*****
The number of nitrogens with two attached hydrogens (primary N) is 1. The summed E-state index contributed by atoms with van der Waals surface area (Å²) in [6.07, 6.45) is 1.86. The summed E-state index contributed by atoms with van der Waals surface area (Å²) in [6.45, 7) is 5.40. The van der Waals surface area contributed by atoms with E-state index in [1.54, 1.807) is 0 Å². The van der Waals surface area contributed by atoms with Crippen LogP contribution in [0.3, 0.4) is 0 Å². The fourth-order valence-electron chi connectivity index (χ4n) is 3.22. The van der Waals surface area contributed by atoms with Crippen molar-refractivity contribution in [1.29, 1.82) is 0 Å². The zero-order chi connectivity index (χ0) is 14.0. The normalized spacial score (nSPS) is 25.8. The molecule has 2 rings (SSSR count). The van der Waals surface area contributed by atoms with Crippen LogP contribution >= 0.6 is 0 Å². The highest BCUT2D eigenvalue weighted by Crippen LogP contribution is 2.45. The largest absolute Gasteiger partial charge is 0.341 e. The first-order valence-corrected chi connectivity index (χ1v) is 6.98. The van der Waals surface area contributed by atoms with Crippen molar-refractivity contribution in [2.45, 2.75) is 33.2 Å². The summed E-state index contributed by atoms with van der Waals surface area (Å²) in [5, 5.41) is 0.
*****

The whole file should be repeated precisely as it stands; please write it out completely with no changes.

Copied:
The number of nitrogens with two attached hydrogens (primary N) is 1. The summed E-state index contributed by atoms with van der Waals surface area (Å²) in [6.07, 6.45) is 1.86. The summed E-state index contributed by atoms with van der Waals surface area (Å²) in [6.45, 7) is 5.40. The van der Waals surface area contributed by atoms with E-state index in [1.54, 1.807) is 0 Å². The van der Waals surface area contributed by atoms with Crippen LogP contribution in [0.3, 0.4) is 0 Å². The fourth-order valence-electron chi connectivity index (χ4n) is 3.22. The van der Waals surface area contributed by atoms with Crippen molar-refractivity contribution in [1.29, 1.82) is 0 Å². The zero-order chi connectivity index (χ0) is 14.0. The normalized spacial score (nSPS) is 25.8. The molecule has 2 rings (SSSR count). The van der Waals surface area contributed by atoms with Crippen LogP contribution >= 0.6 is 0 Å². The highest BCUT2D eigenvalue weighted by Crippen LogP contribution is 2.45. The largest absolute Gasteiger partial charge is 0.341 e. The first-order valence-corrected chi connectivity index (χ1v) is 6.98. The van der Waals surface area contributed by atoms with Crippen molar-refractivity contribution in [2.45, 2.75) is 33.2 Å². The summed E-state index contributed by atoms with van der Waals surface area (Å²) in [5, 5.41) is 0.